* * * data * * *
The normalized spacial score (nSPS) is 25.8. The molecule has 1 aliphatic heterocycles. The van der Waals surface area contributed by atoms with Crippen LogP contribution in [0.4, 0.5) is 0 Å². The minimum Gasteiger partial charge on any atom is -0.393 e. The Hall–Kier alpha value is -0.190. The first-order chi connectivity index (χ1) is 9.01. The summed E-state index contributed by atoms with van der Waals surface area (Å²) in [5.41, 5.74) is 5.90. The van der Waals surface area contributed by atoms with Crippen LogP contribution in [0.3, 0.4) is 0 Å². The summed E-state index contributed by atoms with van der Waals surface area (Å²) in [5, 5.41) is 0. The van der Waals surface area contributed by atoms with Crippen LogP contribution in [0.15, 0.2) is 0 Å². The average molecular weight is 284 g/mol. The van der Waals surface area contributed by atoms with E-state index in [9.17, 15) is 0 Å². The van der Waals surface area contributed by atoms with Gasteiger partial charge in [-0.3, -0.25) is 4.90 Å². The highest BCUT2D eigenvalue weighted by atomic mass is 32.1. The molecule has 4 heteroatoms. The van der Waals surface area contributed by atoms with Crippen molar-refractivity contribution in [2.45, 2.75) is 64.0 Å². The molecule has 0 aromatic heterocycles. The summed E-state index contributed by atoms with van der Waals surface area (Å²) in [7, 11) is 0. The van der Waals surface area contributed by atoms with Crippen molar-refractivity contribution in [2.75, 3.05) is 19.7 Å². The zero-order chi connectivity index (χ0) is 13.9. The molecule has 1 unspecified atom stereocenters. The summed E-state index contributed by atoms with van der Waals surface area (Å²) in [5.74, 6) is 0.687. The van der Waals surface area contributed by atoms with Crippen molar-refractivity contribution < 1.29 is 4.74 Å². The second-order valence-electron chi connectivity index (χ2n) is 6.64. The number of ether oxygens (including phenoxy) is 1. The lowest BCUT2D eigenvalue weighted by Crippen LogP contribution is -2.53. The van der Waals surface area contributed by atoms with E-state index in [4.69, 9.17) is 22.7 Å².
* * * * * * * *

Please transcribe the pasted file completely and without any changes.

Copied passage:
The normalized spacial score (nSPS) is 25.8. The molecule has 1 aliphatic heterocycles. The van der Waals surface area contributed by atoms with Crippen LogP contribution in [0.4, 0.5) is 0 Å². The minimum Gasteiger partial charge on any atom is -0.393 e. The Hall–Kier alpha value is -0.190. The first-order chi connectivity index (χ1) is 9.01. The summed E-state index contributed by atoms with van der Waals surface area (Å²) in [5.41, 5.74) is 5.90. The van der Waals surface area contributed by atoms with Crippen LogP contribution in [0.3, 0.4) is 0 Å². The summed E-state index contributed by atoms with van der Waals surface area (Å²) in [5, 5.41) is 0. The van der Waals surface area contributed by atoms with Crippen LogP contribution in [0.15, 0.2) is 0 Å². The average molecular weight is 284 g/mol. The van der Waals surface area contributed by atoms with E-state index in [9.17, 15) is 0 Å². The van der Waals surface area contributed by atoms with Gasteiger partial charge in [-0.3, -0.25) is 4.90 Å². The highest BCUT2D eigenvalue weighted by atomic mass is 32.1. The molecule has 4 heteroatoms. The van der Waals surface area contributed by atoms with Crippen molar-refractivity contribution in [2.45, 2.75) is 64.0 Å². The molecule has 0 aromatic heterocycles. The summed E-state index contributed by atoms with van der Waals surface area (Å²) in [7, 11) is 0. The van der Waals surface area contributed by atoms with Crippen molar-refractivity contribution in [2.75, 3.05) is 19.7 Å². The zero-order chi connectivity index (χ0) is 13.9. The molecule has 1 unspecified atom stereocenters. The summed E-state index contributed by atoms with van der Waals surface area (Å²) in [5.74, 6) is 0.687. The van der Waals surface area contributed by atoms with Crippen molar-refractivity contribution < 1.29 is 4.74 Å². The second-order valence-electron chi connectivity index (χ2n) is 6.64. The number of ether oxygens (including phenoxy) is 1. The lowest BCUT2D eigenvalue weighted by Crippen LogP contribution is -2.53. The van der Waals surface area contributed by atoms with E-state index in [4.69, 9.17) is 22.7 Å².